Castelo wanted a law that will temporarily ban the designation to a private firm of a government official who served in an industry of his expertise, which usually puts government at the losing end.

“We should put a stop to this recycling of government officials, especially those who have been recruited to serve in government. They should be barred from returning to their original posts in private companies for at least three years,” Castelo stressed.

Castelo, chairman of the House of Representatives’ committee on Metro Manila development said succinctly the practice has become a “breeding ground for the promotion of conflict of interest.”

 

Questioned Loyalty

Castelo’s bill backed the strong stand taken by Speaker Pantaleon Alvarez and House Minority Leader Danilo Suarez who said such officials should be prevented from engaging in employment or business and undertaking activities or contracts within the same industry.

Alvarez cited the cases of former energy secretary Jose Rene Almendras, who worked for the Ayalas, and former public works secretary Rogelio Singson, who worked for businessman Manuel Pangilinan – both under the administration of former president Benigno Aquino III.

The same was true for former Customs commissioner Bert Lina whom Aquino appointed, amid a very obvious conflict of interest – Lina is among the owners of a freight forwarding company doing business with the Bureau of Customs.

 

Tugade Still In Office?

That Tugade still remains in office despite several rebuffs and his suspect loyalty is a bit of mystery. 

First it was his loyalty that was in question. Then his incompetence has been exposed by the Lower House. 

Publicly rebuffed, worse, insulted, twice and still hanging on to the office is an interesting study of a person who claims to be super successful in business and public service.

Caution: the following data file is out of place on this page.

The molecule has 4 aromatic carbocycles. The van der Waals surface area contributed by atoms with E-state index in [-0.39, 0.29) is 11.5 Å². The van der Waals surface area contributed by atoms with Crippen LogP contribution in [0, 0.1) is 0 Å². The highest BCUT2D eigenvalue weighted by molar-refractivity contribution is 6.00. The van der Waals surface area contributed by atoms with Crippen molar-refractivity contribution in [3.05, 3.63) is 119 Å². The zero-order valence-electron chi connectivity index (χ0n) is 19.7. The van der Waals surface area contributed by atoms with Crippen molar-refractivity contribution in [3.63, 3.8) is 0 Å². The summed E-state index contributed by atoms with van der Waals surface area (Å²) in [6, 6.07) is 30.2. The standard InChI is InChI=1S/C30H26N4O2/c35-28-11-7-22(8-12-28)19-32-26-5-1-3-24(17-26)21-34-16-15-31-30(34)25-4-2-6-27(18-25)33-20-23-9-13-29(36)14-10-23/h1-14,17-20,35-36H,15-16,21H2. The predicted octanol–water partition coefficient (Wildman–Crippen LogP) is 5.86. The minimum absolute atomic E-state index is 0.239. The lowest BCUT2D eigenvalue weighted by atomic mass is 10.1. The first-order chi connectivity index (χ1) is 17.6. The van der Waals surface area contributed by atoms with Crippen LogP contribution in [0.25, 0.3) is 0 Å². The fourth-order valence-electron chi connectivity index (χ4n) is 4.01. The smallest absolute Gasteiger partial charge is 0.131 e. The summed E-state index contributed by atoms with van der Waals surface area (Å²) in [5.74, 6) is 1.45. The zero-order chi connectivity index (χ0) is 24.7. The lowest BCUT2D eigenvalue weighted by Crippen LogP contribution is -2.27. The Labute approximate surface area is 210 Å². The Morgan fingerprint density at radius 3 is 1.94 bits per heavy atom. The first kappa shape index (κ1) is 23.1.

Why Tugade has not resigned after those self-inflicted pains baffles OpinYon. 

There must be a reason for this masochism.The likely reason is clearly the interests of some oligarchs, their agenda is to control Public Private Partnership (PPP) projects under the DOTr and the billions of pesos in projects that come with it. 

The transportation department reportedly controls about 80 percent of all big ticket projects under the PPP. 

To name a few: the rail transit programs; the proposed bus rail transit and the land, sea and air transport systems being ran and managed by the government, and last but not least, the internet and telecom businesses, which are being eyed nationwide.

 

Desperate Measures

With very little hope to resolve traffic mess despite Congress granting emergency powers, several sectors, have toyed with numerous “desperate” short-term measures to resolve the problem as other infrastructure options are simply too costly and have long gestations.

Such measures include: a ) a four-day work and class week; b) staggered work/class reporting times; c) no mall sales on weekdays (but just weekends); d) closing the window provided under the Unified Vehicular Volume Reduction Program (number coding or simply coding).

Also, banning cars from major road networks like EDSA, C5, Alabang, Guadalupe, Magallanes, Ortigas, Roxas and Aurora Boulevards; expanding the public transport fleet and exempting buses from such number coding; no parking on main roads; and  increasing the number of enforcers from the current 3,000 (of which only 200 have gone through intensive traffic enforcement seminars) to 13,200.